Intent:

Writing is a crucial part of the curriculum at Elsecar Holy Trinity. Our core objective is to foster a love of writing and to be able to express their thoughts and ideas with clarity and creativity through the use of a wide vocabulary informed by high-quality reading texts and bespoke strategies. We also intend to create writers who can re-read, edit and improve their own writing, and confidently use the essential skills of grammar, punctuation and spelling. We set high expectations for all our children to take pride in their work and have a fluent, cursive handwriting style alongside allowing their imaginations to flourish.

Implementation:

In order to help us to develop confident, enthusiastic writers who can express themselves with confidence and strong vocabulary, we develop very close links between writing, reading and our wider curriculum. This provides our children with regular opportunities to write in a range of styles and for a range of purposes and audiences. Writing tasks are specific and meaningful, and often meet a purpose to engage children and to illustrate how their writing skills can be applied to real life contexts.

Talk 4 Writing:

Our approach to teaching writing is through clear, structured, daily Literacy lessons which foster the principles of Talk 4 Writing.  Talk for Writing is based on how children learn. It places the learner, through formative assessment, at the heart of the planning, teaching and learning process. The term Talk for Writing not only describes all the talk that surrounds

the teaching of writing but also the wider learning within a unit. It helps the children become better speakers, listeners, readers, writers and thinkers. It includes the way in which an effective teacher thinks aloud, articulating thought processes as well as demonstrating readerly and writerly approaches. The children are engaged in talking through ideas and refining their spoken and written expression. By involving them in explaining to others, it enables the children to develop their understanding of’ whatever is being studied. And, of course, in the process it improves the children’s reading: the more familiar you become with the tune of a text, the easier it is to read that sort of text because the generic language patterns have been internalised.

 

Teachers use engaging texts, written by many well known authors as well as producing their own examples of high level and objective specific texts, and topics to inspire their writing. Over the course of 2-3 weeks, dependent on the text type, teacher break their literacy unit into three phases: the imitation phase, the innovation phase and the independent application phase.

Imitation phase:

In each lesson, the teaching of vocabulary, grammar, punctuation, speaking and listening objectives are interwoven so that children have the opportunity to learn these features in context.

Innovation phase:

Independent application phase:

All lessons build up to a piece of Independent Writing at the end of a unit of work. This enables teachers to assess the children’s writing and inform future teaching needs. Children are given time to plan, draft, edit and improve their written work, using feedback from teachers and peers to support them.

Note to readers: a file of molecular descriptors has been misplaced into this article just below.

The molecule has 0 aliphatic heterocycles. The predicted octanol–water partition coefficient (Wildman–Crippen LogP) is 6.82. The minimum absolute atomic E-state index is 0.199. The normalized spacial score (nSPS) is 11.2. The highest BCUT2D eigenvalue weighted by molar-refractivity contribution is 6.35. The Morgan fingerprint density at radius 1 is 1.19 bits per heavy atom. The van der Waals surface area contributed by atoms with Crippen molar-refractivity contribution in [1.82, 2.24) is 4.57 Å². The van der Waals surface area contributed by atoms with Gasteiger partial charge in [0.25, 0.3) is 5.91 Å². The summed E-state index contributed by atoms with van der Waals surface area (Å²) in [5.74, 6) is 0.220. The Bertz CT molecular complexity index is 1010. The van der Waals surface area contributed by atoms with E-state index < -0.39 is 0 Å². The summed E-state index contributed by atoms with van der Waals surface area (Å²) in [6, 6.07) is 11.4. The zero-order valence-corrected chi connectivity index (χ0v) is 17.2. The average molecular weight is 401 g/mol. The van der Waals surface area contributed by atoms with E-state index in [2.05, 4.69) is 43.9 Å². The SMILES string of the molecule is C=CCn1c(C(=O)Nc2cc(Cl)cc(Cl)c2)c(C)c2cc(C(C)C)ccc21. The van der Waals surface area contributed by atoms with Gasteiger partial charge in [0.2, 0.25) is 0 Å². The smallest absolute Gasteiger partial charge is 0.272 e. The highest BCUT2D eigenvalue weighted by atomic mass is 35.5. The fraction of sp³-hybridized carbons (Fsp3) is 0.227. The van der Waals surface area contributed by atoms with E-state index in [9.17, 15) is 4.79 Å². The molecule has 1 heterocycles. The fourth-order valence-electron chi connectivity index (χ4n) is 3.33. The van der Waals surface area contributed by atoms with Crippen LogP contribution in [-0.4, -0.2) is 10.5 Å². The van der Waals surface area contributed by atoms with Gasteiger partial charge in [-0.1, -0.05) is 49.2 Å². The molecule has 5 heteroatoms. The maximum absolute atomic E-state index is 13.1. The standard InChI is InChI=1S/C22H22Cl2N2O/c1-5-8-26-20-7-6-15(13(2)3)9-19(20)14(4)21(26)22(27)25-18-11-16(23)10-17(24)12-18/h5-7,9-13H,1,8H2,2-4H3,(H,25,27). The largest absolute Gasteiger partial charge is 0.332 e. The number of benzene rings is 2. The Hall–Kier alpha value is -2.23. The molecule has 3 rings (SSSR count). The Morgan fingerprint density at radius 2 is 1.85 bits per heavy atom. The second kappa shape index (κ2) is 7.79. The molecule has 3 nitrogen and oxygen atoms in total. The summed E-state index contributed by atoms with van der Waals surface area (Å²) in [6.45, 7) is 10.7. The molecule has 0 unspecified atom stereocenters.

Spellings:

Children learn spellings at home each week and these are tested in school.  Spelling rules are taught explicitly at least once per week.

Handwriting:

Impact:

The impact of our writing curriculum is sustained progress, learning and transferrable skills across all subjects and disciplines for our children.  With the implementation of the writing journey being well established and taught consistently and thoroughly in both key stages, children are confident writers. By the time they are in upper Key Stage 2, most genres of writing are familiar to them and teaching can focus on creativity, writer’s craft, sustained writing and manipulation of grammar and punctuation skills to suit purpose, organisation and audience. By the end of Year Six, children will be able to write clearly, accurately and adapt their language and style appropriately. Our pupils will acquire a wide vocabulary and have a strong command of the written word. Most importantly, they will develop a love of writing and be well equipped for the rest of their education.

Talk for Writing is based on how children learn. It places the learner, through formative assessment, at the heart of the planning, teaching and learning process. The term Talk for Writing not only describes all the talk that surrounds the teaching of writing but also the wider learning within a unit. It helps the children become better speakers, listeners, readers, writers and thinkers. It includes the way in which an effective teacher thinks aloud, articulating thought processes as well as demonstrating readerly and writerly approaches. The children are engaged in talking through ideas and refining their spoken and written expression. By involving them in explaining to others, it enables the children to develop their understanding of’ whatever is being studied. And, of course, in the process it improves the children’s reading: the more familiar you become with the tune of a text, the easier it is to read that sort of text because the generic language patterns have been internalised.